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  • Writer's pictureAlana Bartol

Seeds for Grassy Mountain

Seeds for Grassy Mountain and Plants for Grassy Mountain are artworks created for the upcoming exhibition entitled Processes of Remediation: Art, Relationships, Nature at the University of Lethbridge Art Gallery. The work in this exhibition emerged from research and reflection on the past, present, and future of coal mining in the Municipality of Crowsnest Pass, Alberta. These communities were built by settlers in the late 1800s and early 1900s when Canadian Pacific Rail, drawn by the area's vast coal deposits, extended its main line from Lethbridge westward.

Seeds for Grassy Mountain is an artwork created in collaboration with artist, botanist, herbalist, and educator Latifa Pelletier-Ahmed and co-owner of ALCLA Native Plants. We created a series of seed packets of plants that grow on Grassy Mountain, a mountain in what is now known as the Crowsnest Pass, Alberta, that may soon become the site of the Grassy Mountain Coal Project, an open-pit metallurgical coal mine, to be operated by Australian-owned Riversdale Resources, through its wholly owned subsidiary Benga Mining. It is projected to extract 93 million tonnes of coal over 23 years. As we collected, cleaned and sorted seeds, we have been having conversations about coal mining, returning to the question: what life is lost when we bring life to a mine?

Left: Alana Bartol and Latifa Pelletier-Ahmed, Coal Plant, Seeds for Grassy Mountain, 2020-21, seed packet with various seeds from plants that grow or have historically grown on Grassy Mountain. Right: silky lupine, silvery lupine, and rough fescue seeds.

The wild-collected seed packets will be for visitors to take and plant in their garden or neighbourhood or wherever they like as a way to create a connection to Grassy Mountain and think about how we can connect with damaged landscapes. The seeds include native plants such as Silky and Silvery Lupine, Wolf Willow, Fringed Sage, Scorpionweed, Meadowsweet, Prickly Rose, Fireweed, Rocky Mountain Fescue, and Yarrow.

The seed packet designs are inspired by the research I have been doing on the potential impacts of the Grassy Mountain Coal Project on land, air, water, wildlife, and all life forms including humans.

Alana Bartol and Latifa Pelletier-Ahmed, Crowsnest Watershed, Seeds for Grassy Mountain, 2020-21, seed packet containing fireweed, yarrow, rocky mountain fescue and/or rough fescue, and tufted hairgrass.

There are over six different types of seed packets with 14 different types of seeds of plants native to what is colonially named Alberta, taking into account many considerations, including seed preparation, care and how the plants relate to each other. Some seeds require scarification (weakening of the seed coat to speed up germination) and/or stratification (simulating seasonal conditions that seeds must experience before germination). The seed packets come with instructions on how to grow and care for the plants and have been created with many questions in mind. What soil, light, and water conditions do the seeds require? What time of year should the seeds be planted? Which seeds will grow best together?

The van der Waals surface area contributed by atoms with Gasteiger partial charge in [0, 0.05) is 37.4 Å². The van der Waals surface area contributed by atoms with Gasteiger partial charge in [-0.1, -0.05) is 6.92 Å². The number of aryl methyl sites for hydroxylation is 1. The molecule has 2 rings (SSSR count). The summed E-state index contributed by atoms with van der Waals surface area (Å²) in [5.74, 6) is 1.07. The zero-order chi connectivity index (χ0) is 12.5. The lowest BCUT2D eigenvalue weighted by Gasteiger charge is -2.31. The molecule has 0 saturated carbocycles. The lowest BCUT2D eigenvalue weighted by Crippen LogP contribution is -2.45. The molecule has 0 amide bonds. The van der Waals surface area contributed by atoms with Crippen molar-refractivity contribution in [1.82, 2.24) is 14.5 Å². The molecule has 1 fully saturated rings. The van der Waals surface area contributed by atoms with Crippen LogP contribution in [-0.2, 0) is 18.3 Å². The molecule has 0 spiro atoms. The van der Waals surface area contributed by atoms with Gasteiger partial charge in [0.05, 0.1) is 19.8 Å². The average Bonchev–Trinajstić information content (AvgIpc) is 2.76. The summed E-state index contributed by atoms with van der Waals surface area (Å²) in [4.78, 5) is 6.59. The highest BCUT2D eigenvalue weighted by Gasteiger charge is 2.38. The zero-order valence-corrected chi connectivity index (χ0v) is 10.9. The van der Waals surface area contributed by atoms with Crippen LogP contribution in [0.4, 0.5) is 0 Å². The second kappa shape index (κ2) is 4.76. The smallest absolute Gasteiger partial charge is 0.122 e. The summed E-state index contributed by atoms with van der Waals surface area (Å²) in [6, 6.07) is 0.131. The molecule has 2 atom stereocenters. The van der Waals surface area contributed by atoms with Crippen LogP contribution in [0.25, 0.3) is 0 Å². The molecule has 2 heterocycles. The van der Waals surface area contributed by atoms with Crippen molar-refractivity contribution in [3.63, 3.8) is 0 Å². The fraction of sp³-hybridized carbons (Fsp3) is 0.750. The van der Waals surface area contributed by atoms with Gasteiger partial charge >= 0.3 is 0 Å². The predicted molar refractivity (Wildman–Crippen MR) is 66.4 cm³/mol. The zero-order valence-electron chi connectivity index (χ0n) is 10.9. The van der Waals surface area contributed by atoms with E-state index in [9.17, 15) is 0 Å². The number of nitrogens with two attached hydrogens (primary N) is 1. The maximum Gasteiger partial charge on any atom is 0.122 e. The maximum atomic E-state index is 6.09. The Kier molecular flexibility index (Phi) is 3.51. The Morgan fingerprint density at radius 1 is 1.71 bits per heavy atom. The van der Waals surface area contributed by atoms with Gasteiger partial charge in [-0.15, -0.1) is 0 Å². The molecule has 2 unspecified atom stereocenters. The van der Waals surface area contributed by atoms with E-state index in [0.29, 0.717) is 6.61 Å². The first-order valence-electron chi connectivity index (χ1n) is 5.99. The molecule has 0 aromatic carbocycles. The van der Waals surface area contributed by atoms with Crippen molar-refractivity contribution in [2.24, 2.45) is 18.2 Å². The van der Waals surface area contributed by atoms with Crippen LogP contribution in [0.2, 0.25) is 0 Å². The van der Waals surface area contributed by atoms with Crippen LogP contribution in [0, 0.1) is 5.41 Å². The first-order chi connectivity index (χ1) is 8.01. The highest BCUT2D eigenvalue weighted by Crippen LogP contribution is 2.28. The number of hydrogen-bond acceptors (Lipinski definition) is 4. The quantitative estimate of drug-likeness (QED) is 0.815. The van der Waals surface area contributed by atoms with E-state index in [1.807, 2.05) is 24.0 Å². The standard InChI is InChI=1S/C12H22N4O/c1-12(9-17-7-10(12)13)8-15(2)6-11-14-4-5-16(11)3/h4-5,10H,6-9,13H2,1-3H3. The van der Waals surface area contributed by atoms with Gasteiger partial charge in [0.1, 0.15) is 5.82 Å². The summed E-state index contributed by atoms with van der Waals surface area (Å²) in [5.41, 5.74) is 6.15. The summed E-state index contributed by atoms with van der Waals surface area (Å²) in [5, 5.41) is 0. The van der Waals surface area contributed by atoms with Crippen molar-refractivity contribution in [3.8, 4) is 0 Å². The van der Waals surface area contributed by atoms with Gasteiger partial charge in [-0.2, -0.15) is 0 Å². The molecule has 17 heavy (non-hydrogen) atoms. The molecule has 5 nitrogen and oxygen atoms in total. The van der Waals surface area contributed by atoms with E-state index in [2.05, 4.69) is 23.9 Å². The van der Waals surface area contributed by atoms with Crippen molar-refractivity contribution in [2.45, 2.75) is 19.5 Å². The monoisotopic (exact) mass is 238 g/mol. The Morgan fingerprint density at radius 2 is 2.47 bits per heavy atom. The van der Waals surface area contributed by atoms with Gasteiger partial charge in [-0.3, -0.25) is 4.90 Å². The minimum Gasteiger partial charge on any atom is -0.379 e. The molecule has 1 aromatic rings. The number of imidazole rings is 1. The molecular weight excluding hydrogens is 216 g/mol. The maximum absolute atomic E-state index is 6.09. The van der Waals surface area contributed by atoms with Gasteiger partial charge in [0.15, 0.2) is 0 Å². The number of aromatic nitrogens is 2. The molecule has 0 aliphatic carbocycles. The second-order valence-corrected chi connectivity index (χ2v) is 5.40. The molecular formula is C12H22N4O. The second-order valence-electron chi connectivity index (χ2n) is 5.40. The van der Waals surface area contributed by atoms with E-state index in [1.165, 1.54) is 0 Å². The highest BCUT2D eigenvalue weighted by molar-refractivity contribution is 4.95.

Cleaning and sorting yarrow seeds for the seed packets and ALCLA's 2021 seed supply.

In creating and distributing these packets, we also think about the connections we are creating between the seeds and other people. Who will take the seeds? Where will they plant them? Will they continue to care for the seeds and steward their development into plants? What are our responsibilities to the seeds and the people whose care we are placing them in?

Alana Bartol, Paintbrush, Invisible Impacts: Plants of Grassy Mountain, 2020. Heated milk on paper, 17.78 x 25.4 cm, original drawing. Photo:

Alana Bartol, Paintbrush, Plants of Grassy Mountain, 2020. Heated milk on paper, 17.78 x 25.4 cm, original drawing. Photo:

I am just getting to know some of these plants. I haven't had the experience of growing or caring for all of these species and I have yet to encounter all of them in nature. I always learn a lot working with Latifa. She readily shares her plant knowledge and experience with me. Sometimes I regret not recording our conversations. Without the consistent and direct experience of working with these plants, I forget much of the knowledge she shares. Each time I work with plants, whether it is through art or not, I know I am building my knowledge and also developing a relationship with them.

Plant growth can be hard to predict. Some seeds may never germinate while others will thrive with little attention. We included Paintbrush seeds in packets with other grasses or wildflowers so that they will have a community of host plants to draw from. A semi-parasitic plant, Paintbrush contains specialized roots called haustoria that invade the roots of host plants in order to thrive. I recently learned that Paintbrush does particularly well with a Sage or Lupine host, though we did not try that combination in the packets. There can be shifts in plant community dynamics when a semi-parasitic species like Paintbrush is introduced, potentially weakening any dominant species that it parasitizes which could in turn allow other species to thrive.

Latifa and I are thinking about ways to connect with audiences through seed and plant care workshops and/or walks in the spring/summer of 2021 when the exhibition will still be running. The more I learn, the more I think about how this work has been a way for me to build relationships with the plants themselves and Grassy Mountain. With Seeds for Grassy Mountain, Latifa and I hope this work might create an entry point for others to do the same.

Alana Bartol, Yarrow, Plants of Grassy Mountain, 2020. Charcoal and milk on paper, 17.78 x 25.4 cm, original drawing. Photo: